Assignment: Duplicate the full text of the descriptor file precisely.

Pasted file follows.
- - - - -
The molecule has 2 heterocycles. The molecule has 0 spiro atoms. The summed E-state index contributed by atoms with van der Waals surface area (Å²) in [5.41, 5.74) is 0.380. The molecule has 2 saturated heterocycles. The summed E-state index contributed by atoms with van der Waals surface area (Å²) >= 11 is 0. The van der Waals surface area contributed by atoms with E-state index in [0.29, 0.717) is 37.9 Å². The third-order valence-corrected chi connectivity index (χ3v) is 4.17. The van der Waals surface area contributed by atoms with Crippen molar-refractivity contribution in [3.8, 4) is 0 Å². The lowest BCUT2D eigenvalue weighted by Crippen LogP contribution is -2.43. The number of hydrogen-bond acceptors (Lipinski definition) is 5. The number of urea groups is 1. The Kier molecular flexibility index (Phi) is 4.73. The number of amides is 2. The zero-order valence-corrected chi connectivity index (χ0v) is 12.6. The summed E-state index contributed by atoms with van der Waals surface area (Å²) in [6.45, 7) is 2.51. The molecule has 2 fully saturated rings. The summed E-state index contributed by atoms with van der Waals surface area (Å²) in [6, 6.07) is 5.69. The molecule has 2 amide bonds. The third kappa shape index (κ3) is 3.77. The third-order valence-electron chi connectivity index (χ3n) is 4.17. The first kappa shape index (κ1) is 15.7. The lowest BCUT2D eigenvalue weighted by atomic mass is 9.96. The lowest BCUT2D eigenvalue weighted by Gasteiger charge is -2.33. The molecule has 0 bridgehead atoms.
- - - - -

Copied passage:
The molecule has 2 heterocycles. The molecule has 0 spiro atoms. The summed E-state index contributed by atoms with van der Waals surface area (Å²) in [5.41, 5.74) is 0.380. The molecule has 2 saturated heterocycles. The summed E-state index contributed by atoms with van der Waals surface area (Å²) >= 11 is 0. The van der Waals surface area contributed by atoms with E-state index in [0.29, 0.717) is 37.9 Å². The third-order valence-corrected chi connectivity index (χ3v) is 4.17. The van der Waals surface area contributed by atoms with Crippen molar-refractivity contribution in [3.8, 4) is 0 Å². The lowest BCUT2D eigenvalue weighted by Crippen LogP contribution is -2.43. The number of hydrogen-bond acceptors (Lipinski definition) is 5. The number of urea groups is 1. The Kier molecular flexibility index (Phi) is 4.73. The number of amides is 2. The zero-order valence-corrected chi connectivity index (χ0v) is 12.6. The summed E-state index contributed by atoms with van der Waals surface area (Å²) in [6.45, 7) is 2.51. The molecule has 2 fully saturated rings. The summed E-state index contributed by atoms with van der Waals surface area (Å²) in [6, 6.07) is 5.69. The molecule has 2 amide bonds. The third kappa shape index (κ3) is 3.77. The third-order valence-electron chi connectivity index (χ3n) is 4.17. The first kappa shape index (κ1) is 15.7. The lowest BCUT2D eigenvalue weighted by atomic mass is 9.96. The lowest BCUT2D eigenvalue weighted by Gasteiger charge is -2.33. The molecule has 0 bridgehead atoms.